Starting from the Latourian predicate that the idea of technology as ‘autonomous destiny’ and its apparent opposite, technology as ‘neutral tool’, are mutually dependent ‘purifications’, this paper explores what a networked analysis of photography as technical practice in late colonial India might look like. How can we avoid, on the one hand, seeing photography as simply a screen onto which the social and/or the state is projected, or, on the other, an over-determination that valorises photography’s fluid practices as ‘technology’? The analysis assumes that the potentiality of photography, and the objects which it proved capable of picturing, were both initially unknown. Photography did not emerge fully formed as a technology; neither did its putative objects, the visible world, and human subjectivity make themselves apparent in fully determinate form. Contemporary accounts clearly show how blurred and uncertain were these positions. The camera and its objects evolved within a shared space (a ‘corpography’), an experimental, networked zone of technical practice.



“Hybrid China: Early Chinese Industrial Photography”, Chris Reed, The Ohio State University

Many familiar 19th-century China-related photographs seem to document Chinese “lost worlds.” Through the eye of lenses positioned by well-known early photographers Felice Beato, John Thompson, and others, greytone prints extend the gaze of empire from the Islamic and Hindu “Orient” of the Near East and India on to the Confucian, agrarian empires of East Asia. In the work of these named photographers of China, indoor shots of officials and merchants taking their leisure provide a backdrop to outdoor shots of landscape and agrarians overburdened by stoop labor. Together, they reinforce a sense of a timeless but murky social and economic landscape.

However, another category of 19th-century photographs, many of them taken anonymously, presents the “hybrid China” of the Self-Strengthening Movement and merchant-led littoral reformism. These shots, which today are rarely encountered in commercially anthologized books of late imperial Chinese photographs, present an alternative to the realms suggested above. The contrast between, e.g., magua- and “pigtail” attired operators working with Western technology such as the then-new mechanized printing press, anticipates an industrial future rather than pastoral antecedents. Less picturesque, such images sometimes turn out to be more thought-provoking than the “lost world” shots.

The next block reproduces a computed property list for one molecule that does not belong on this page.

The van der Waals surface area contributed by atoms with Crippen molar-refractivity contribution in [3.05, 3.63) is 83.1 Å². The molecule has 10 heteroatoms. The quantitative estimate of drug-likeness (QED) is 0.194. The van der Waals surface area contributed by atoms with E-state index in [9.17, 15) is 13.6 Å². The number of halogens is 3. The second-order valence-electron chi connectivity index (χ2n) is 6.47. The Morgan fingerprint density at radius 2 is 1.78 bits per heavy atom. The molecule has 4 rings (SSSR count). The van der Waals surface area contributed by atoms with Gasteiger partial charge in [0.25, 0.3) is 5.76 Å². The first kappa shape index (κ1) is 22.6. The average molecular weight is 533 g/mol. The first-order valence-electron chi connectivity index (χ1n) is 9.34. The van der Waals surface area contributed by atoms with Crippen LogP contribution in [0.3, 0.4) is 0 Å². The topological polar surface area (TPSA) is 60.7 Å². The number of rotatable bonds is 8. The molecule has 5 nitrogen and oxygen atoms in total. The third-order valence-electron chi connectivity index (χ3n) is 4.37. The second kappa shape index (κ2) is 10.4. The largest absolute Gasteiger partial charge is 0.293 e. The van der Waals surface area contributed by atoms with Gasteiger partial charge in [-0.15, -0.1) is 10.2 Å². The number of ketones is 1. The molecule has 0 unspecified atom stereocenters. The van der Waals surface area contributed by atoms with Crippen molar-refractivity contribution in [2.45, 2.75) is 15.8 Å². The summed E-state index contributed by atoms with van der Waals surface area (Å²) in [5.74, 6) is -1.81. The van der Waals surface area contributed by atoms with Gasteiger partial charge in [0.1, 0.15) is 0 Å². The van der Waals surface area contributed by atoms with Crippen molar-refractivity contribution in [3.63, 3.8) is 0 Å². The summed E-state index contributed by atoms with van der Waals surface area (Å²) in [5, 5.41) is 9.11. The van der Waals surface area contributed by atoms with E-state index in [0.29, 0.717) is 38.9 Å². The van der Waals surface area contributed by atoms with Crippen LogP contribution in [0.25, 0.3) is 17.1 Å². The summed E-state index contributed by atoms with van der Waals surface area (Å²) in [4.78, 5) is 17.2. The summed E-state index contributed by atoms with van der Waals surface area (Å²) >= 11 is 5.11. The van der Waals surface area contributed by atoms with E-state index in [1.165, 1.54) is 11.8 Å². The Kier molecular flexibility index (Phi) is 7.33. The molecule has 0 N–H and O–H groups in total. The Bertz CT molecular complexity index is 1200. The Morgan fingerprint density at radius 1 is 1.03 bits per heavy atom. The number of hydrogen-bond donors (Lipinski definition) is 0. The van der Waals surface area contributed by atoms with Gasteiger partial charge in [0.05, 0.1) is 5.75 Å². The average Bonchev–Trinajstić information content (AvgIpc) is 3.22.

Reed’s paper will examine this hybrid China of machines and their operators to hypothesize what early photographers in China might have found of significance in such scenes.



“Picturing Photography, Abstracting Pictures: The Domain of Images in Republican Shanghai”, William Schaefer, University of California, Berkeley

Schaefer’s talk maps the domain of images in the print media of Republican Shanghai, both the wide variety of images that explored the possibilities of picturing at a time of rapid media change and the ways in which different modes of picturing were used to mark off perceived differences in the cultural domains of “East” and “West” at a moment of unevenly and globally circulating image and media cultures and growing international crisis. Critics such as Feng Zikai and Zong Baihua tried to differentiate Chinese from Western modes of picturing on the basis of distinctions between a photographic transcription of reality, fixity, and attention to perspectival depth they ascribed to the West, and various modes of abstraction, mutability and deformation, the visualization of the unseen, and attention to pictorial surface they ascribed to China. And yet such civilizational binary oppositions were completely undone through actual practices of picturing, where the greatest number and variety of pictures were collected and circulated at that time in popular illustrated magazines.